The quality of the coffee from the Campo das Vertentes - MG Mesoregion, located in the Southeast region of Brazil, has been a national and international highlight among buyers, consumers and connoisseurs. Understanding the coffee quality potential of cultivars from this region can bring many benefits, contributing to geographical indication processes, enabling post-harvest techniques, and improving communication mechanisms. One of the ways to evaluate coffee quality is by the SCA (Specialty Coffee Association) sensory analysis, which allows a quantitative and qualitative description of the beverage. It is one of the most respected analyses in the world conducted by CQI (Coffee Quality Institute) trained and accredited panelists, who delineate trade guidelines between specialty coffees or commodities, sensory particularities of batches, as well as an open and descriptive communication about their potential.
Thus, this study aimed to evaluate the sensory attributes of nine arabica coffee groups, implanted in municipalities located in the Campo das Vertentes Mesoregion in the State of Minas Gerais and to characterize the qualitative contributions of different post-harvest processing methods, wet and dry. The sensory profiles were described by accredited panelists for use of the Specialty Coffee Association - SCA protocol.
MATERIALS AND METHODS
The study was carried out in the State of Minas Gerais - Brazil, in the region called Campo das Vertentes, comprising 14 coffee farms distributed in the municipalities of Santo Antônio do Amparo, Bom Sucesso, Carmo da Mata and Oliveira (Table 1).
First, the boundary space of each crop was delimited, respecting three initial rows after the “carrier” and three plants in the row to start the collection; the quadrant for the collection was a maximum of 5 ha crop. The ripe fruits were harvested manually and selectively in “zig and zag” in the middle and upper third of the plants, totaling approximately 25% of the harvested crop area, for the composition of each sample. After the fruits were collected, the samples were reviewed and the remaining green fruits were removed. It is noteworthy that the collections were planned according to the natural maturation of the crops, without the application of ripeners. Each sample resulted in 20 L of ripe fruits, emphasizing that, on farms that adopt the wet processing 10 L of coffee were peeled to comprise the wet sampling and the other 10 L for the dry route. For farms that have only dry processing, 10 L of ripe fruits were collected.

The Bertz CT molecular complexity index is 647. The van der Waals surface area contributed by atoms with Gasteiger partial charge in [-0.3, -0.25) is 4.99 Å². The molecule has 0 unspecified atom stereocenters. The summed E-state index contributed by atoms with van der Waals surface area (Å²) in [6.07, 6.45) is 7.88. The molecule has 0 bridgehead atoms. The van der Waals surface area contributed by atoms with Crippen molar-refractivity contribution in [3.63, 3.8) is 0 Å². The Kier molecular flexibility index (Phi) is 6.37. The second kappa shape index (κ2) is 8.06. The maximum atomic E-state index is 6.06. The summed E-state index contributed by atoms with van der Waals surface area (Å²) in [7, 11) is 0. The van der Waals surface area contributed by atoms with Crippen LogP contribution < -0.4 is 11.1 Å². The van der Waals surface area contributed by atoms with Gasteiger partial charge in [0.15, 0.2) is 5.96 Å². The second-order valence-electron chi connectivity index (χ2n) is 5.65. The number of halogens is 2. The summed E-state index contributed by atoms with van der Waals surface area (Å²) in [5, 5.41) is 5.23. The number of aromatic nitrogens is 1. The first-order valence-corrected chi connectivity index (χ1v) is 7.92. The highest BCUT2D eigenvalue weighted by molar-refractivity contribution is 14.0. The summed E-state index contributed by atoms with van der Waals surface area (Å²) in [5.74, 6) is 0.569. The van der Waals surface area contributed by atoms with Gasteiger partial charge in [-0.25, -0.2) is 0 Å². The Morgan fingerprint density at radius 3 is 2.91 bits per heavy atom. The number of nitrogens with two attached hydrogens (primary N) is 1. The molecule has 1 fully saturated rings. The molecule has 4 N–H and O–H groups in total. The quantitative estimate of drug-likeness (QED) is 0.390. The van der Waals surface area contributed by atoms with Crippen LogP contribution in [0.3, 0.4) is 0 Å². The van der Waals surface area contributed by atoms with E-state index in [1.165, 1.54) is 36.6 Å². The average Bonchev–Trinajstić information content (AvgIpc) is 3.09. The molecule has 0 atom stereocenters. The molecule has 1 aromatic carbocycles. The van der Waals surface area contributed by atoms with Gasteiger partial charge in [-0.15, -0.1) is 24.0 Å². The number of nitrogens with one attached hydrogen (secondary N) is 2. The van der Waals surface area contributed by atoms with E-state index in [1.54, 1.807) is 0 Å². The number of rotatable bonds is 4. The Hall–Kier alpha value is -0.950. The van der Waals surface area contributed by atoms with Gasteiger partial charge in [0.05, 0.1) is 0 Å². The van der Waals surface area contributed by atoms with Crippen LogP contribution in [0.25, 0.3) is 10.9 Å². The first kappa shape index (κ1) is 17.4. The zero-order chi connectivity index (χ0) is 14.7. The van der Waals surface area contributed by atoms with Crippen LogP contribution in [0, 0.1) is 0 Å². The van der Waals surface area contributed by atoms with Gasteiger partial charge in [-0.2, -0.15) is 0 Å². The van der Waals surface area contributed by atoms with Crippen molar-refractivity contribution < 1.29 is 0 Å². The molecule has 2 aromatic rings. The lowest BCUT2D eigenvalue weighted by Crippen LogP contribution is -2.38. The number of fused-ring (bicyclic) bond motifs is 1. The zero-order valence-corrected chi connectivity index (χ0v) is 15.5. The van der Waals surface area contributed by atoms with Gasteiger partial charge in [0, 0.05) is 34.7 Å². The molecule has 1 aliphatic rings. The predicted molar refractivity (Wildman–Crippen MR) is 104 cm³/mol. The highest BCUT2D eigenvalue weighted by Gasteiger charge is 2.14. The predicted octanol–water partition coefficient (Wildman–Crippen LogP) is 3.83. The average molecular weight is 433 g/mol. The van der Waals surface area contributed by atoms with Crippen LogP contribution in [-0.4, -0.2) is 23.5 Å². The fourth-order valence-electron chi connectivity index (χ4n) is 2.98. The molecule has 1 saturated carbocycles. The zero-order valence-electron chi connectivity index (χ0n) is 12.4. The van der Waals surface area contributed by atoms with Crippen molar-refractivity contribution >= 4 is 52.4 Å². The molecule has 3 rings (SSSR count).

Commercial cultivars of the species Coffea arabica L. belonging to nine groups were evaluated; these are genetic materials widely found in the producing regions of Brazil. The cultivar groups under study are: Acaiá, Bourbon Amarelo, Catuaí Vermelho, Catuaí Amarelo, Catucaí Amarelo, Icatu Amarelo, Icatu Vermelho, Mundo Novo and Topázio.